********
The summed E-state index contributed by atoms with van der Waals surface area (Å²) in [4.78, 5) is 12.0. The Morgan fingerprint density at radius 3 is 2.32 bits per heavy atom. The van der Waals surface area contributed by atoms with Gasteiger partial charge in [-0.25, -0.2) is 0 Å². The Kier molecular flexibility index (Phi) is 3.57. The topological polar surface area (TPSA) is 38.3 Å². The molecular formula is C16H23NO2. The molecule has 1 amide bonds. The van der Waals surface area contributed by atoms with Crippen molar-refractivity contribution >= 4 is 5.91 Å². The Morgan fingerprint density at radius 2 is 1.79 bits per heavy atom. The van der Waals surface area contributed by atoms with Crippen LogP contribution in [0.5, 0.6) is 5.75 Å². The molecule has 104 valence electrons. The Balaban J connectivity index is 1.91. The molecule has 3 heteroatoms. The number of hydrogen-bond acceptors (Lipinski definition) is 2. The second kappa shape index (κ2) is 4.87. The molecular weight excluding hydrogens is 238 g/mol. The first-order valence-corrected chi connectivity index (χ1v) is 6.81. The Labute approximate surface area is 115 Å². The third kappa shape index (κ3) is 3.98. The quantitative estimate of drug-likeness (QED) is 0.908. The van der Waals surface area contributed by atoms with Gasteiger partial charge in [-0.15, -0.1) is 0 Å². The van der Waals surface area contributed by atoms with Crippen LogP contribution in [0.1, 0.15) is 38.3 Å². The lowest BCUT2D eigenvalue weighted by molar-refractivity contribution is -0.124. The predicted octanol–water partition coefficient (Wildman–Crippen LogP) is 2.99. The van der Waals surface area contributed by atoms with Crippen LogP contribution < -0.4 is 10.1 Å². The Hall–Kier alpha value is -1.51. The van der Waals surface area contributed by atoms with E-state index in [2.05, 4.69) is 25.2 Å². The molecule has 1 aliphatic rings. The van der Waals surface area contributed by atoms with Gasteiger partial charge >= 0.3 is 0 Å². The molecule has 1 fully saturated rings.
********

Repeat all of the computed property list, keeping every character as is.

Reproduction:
The summed E-state index contributed by atoms with van der Waals surface area (Å²) in [4.78, 5) is 12.0. The Morgan fingerprint density at radius 3 is 2.32 bits per heavy atom. The van der Waals surface area contributed by atoms with Gasteiger partial charge in [-0.25, -0.2) is 0 Å². The Kier molecular flexibility index (Phi) is 3.57. The topological polar surface area (TPSA) is 38.3 Å². The molecular formula is C16H23NO2. The molecule has 1 amide bonds. The van der Waals surface area contributed by atoms with Crippen molar-refractivity contribution >= 4 is 5.91 Å². The Morgan fingerprint density at radius 2 is 1.79 bits per heavy atom. The van der Waals surface area contributed by atoms with Crippen LogP contribution in [0.5, 0.6) is 5.75 Å². The molecule has 104 valence electrons. The Balaban J connectivity index is 1.91. The molecule has 3 heteroatoms. The number of hydrogen-bond acceptors (Lipinski definition) is 2. The second kappa shape index (κ2) is 4.87. The molecular weight excluding hydrogens is 238 g/mol. The first-order valence-corrected chi connectivity index (χ1v) is 6.81. The Labute approximate surface area is 115 Å². The third kappa shape index (κ3) is 3.98. The quantitative estimate of drug-likeness (QED) is 0.908. The van der Waals surface area contributed by atoms with Gasteiger partial charge in [-0.15, -0.1) is 0 Å². The van der Waals surface area contributed by atoms with Crippen LogP contribution in [0.1, 0.15) is 38.3 Å². The lowest BCUT2D eigenvalue weighted by molar-refractivity contribution is -0.124. The predicted octanol–water partition coefficient (Wildman–Crippen LogP) is 2.99. The van der Waals surface area contributed by atoms with Crippen LogP contribution < -0.4 is 10.1 Å². The Hall–Kier alpha value is -1.51. The van der Waals surface area contributed by atoms with E-state index in [2.05, 4.69) is 25.2 Å². The molecule has 1 aliphatic rings. The van der Waals surface area contributed by atoms with Gasteiger partial charge >= 0.3 is 0 Å². The molecule has 1 fully saturated rings.